Source: Asha Bangalore, Northern Trust’s Daily Global Commentary, October 19, 2007.

Richard Russell (Dow Theory Letters): Sooner or later gold will be moving up in earnest
“Gold continues to creep higher. I say ‘creep’ because that’s pretty much what it’s been doing. People always ask me whether I believe gold is being manipulated. My answer is that I’m not sure, but I do know that the central bankers of the world don’t like to see gold heading higher. And the reason is obvious, gold is competition for the fiat money that the central banks pump out.

“So as long as gold rises by a few dollars a week, I guess that’s all right. What the central banks don’t want to see is gold really ‘taking off’ on the upside. If gold rocketed higher, people might catch on to the fact that the central banks are creating inflation by printing too much of their lousy fiat money. However, sooner or later, I believe the dam will break, and gold will be moving up in earnest. You can’t stop the truth from leaking out, and the truth is that fiat money is junk money.”

Richard Russell, Dow Theory Letters, October 19, 2007.

Jim Sinclair (MineSet): “This is it!” – $1 650 gold
“I am sure that ‘This is it!’ When gold broke for the second time above $400 in the seventies, I put the same word in the Sinclair Group weekly newsletter. Sure there were ups and downs but the up went higher each time with higher lows. This was the point I dropped the sell 1/3 rule and just said hold. We do not know what day it will blast past every short, thereby forcing them to cover in one the smallest markets for a major item in the world, played heavily by the largest interests in the world. I do feel that event is coming much sooner than I would have been willing to say last year. That means it could well go higher than $1 650.”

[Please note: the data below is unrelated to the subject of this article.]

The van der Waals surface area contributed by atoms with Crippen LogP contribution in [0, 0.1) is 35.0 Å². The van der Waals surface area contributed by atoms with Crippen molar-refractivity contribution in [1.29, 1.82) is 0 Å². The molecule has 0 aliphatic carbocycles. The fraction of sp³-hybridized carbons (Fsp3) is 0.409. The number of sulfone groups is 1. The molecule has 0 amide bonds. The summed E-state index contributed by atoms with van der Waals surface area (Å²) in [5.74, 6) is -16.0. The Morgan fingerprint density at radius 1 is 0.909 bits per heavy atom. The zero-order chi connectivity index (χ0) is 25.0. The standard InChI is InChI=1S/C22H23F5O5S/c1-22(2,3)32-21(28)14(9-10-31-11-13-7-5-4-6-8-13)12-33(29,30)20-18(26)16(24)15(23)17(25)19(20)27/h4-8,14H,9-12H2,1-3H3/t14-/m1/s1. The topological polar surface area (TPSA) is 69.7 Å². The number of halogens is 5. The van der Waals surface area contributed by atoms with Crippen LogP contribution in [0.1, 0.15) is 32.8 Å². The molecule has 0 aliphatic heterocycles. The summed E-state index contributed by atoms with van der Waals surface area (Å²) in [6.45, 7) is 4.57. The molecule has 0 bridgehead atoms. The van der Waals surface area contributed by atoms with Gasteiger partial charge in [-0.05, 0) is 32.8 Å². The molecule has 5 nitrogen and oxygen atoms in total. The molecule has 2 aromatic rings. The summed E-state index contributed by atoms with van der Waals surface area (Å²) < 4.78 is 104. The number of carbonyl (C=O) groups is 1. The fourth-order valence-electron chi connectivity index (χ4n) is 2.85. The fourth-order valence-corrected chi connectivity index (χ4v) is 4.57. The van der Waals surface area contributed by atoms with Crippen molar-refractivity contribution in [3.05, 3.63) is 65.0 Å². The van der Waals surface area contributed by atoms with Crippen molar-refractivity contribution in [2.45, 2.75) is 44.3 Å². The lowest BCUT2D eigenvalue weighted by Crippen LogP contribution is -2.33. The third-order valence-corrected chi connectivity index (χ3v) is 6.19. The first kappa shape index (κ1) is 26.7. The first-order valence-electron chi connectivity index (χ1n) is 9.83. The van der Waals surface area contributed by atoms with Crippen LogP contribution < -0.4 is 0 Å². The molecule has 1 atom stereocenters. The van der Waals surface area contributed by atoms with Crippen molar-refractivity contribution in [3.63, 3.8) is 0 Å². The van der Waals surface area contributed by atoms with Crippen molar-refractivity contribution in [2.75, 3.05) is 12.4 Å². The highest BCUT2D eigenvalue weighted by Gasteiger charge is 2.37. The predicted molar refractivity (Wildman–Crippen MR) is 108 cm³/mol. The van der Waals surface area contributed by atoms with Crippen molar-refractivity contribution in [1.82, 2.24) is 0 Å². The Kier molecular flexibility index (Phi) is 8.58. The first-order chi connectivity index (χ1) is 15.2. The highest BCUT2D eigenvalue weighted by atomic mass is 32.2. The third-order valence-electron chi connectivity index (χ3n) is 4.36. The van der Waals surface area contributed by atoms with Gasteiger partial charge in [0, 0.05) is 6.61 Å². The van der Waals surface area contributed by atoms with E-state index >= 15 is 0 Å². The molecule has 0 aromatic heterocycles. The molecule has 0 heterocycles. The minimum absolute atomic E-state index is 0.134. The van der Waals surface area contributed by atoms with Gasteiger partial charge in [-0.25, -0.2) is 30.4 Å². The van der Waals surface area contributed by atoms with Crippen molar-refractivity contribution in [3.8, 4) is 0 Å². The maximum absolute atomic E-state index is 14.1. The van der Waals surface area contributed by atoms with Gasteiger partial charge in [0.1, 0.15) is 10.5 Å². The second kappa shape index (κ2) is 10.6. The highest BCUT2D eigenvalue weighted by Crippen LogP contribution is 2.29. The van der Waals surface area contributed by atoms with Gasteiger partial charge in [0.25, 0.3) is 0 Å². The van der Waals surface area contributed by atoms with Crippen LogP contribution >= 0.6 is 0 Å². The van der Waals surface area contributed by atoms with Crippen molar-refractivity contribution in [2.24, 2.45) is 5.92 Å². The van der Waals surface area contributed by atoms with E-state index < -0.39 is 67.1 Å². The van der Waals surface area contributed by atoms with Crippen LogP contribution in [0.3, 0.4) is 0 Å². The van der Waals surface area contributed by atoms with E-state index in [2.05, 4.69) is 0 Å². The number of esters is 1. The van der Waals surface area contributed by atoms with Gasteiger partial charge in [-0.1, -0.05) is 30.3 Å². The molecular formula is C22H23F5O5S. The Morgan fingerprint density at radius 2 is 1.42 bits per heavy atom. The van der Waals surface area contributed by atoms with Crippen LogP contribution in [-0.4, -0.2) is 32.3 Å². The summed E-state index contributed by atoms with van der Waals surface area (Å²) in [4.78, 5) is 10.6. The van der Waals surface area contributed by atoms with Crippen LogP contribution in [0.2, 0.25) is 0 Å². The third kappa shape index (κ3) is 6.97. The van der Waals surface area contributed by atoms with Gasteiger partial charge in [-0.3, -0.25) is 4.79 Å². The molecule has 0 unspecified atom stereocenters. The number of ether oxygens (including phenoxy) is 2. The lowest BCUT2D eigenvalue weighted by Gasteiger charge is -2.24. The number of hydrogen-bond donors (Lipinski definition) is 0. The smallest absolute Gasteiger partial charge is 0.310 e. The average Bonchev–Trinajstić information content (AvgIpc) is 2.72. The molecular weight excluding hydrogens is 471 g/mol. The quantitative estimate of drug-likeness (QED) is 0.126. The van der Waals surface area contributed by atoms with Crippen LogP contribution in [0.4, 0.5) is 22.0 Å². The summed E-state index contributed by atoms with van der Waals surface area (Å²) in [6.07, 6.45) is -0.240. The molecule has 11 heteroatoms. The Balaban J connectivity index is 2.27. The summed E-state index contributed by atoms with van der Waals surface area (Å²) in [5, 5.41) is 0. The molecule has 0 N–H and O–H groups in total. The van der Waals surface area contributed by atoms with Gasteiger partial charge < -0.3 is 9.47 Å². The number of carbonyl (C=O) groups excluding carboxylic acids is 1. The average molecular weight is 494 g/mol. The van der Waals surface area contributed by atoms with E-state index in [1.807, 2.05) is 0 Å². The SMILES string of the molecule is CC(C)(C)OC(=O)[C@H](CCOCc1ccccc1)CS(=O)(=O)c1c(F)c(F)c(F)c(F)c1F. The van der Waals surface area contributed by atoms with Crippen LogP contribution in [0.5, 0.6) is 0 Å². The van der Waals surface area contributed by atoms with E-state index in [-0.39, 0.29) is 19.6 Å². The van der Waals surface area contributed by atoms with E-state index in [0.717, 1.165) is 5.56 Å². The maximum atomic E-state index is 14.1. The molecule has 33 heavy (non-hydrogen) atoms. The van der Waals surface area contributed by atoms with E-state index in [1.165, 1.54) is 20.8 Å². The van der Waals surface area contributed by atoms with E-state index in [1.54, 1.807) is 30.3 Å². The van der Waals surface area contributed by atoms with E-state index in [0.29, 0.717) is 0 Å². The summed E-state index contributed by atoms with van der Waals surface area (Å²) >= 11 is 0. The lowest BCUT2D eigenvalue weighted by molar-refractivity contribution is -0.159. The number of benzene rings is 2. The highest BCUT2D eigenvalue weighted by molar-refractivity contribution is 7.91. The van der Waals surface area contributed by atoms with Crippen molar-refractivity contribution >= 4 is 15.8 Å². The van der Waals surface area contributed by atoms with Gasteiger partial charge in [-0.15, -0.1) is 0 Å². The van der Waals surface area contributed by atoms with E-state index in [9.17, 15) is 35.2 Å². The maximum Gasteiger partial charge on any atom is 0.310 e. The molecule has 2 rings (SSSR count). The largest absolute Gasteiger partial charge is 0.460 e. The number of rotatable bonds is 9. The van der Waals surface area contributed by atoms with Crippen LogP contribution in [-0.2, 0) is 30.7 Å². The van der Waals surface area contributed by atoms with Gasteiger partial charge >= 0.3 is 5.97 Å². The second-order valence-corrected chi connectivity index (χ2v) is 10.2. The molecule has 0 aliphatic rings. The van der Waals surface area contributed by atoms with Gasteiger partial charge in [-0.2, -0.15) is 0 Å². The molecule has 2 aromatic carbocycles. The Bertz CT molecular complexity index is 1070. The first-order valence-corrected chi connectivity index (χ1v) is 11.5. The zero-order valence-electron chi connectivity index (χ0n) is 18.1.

“The five pillars are coalescing into a lead weight on the US dollar which will function to take gold over $1 000. This is a classic gathering of many criterions to impact each pillar, resulting in a long term generational bull market in gold. What I find interesting is that it took a long time for the key elements to begin the march to hold up the potential ceiling on gold at $1 650.”

Source: Jim Sinclair, Jim Sinclair’s MineSet, October 17, 2007.

Nicholas Hirst (Winnipeg): Food to become the next big global news story
“At the beginning of the summer, the National Farmers’ Union of Canada put out a press release that included the headline Global food crisis emerging. The release is scary reading. Based on early predictions by the United States Department of Agriculture on world grain supply and demand for the 2007 – 2008 crop year, the NFU’s director of research, Darrin Qualman, broadcasts a dire warning that ‘we are in the opening phase of an intensifying food shortage.’

“Qualman means a worldwide shortage. As the world went into the Northern Hemisphere’s summer, total grain supplies were the lowest in the 47 periods for which data exists and were quite possibly at their lowest levels in a century. This crop season would mark the seventh year out of the past eight in which global grain production fell short of demand. ‘The world is consistently failing to produce as much grain as it uses,’ Qualman said.

“ … the world, once again is in danger of not feeding itself. There are all kinds of reasons for this: population growth, climate change, a shift to feeding livestock instead of using grain directly for food, which is a less efficient way of feeding people, and growing demand for ethanol.

“Qualman of the NFU is not a scaremonger. He’s telling it as it is. So here’s a prediction: Food is the next big global news story and just like climate change it will generate huge controversy.”

Source: Nicholas Hirst, Winnipeg, October11, 2007.

Bloomberg: First baby boomer asks for Social Security benefits
“The first Baby Boomer applied today for Social Security benefits, a milestone marking the approaching retirement of a generation of Americans whose eligibility for government payouts threatens to overwhelm the federal budget. ‘This is the first drop of rain in the flood,’ said Bob Bixby, head of the Concord Coalition, a Washington-based advocacy group that promotes balanced federal budgets. ‘It’s the beginning of an era. It’s symbolic but it reminds us that we’re not doing anything to prepare for this.’

“The demands on retirement programs by the estimated 80 million Americans born between 1946 and 1964 combined with spiraling health-care costs will eventually overwhelm the federal budget unless lawmakers change government policies, Bixby said.’

Source: Brian Faler, Bloomberg.com, October 15, 2007.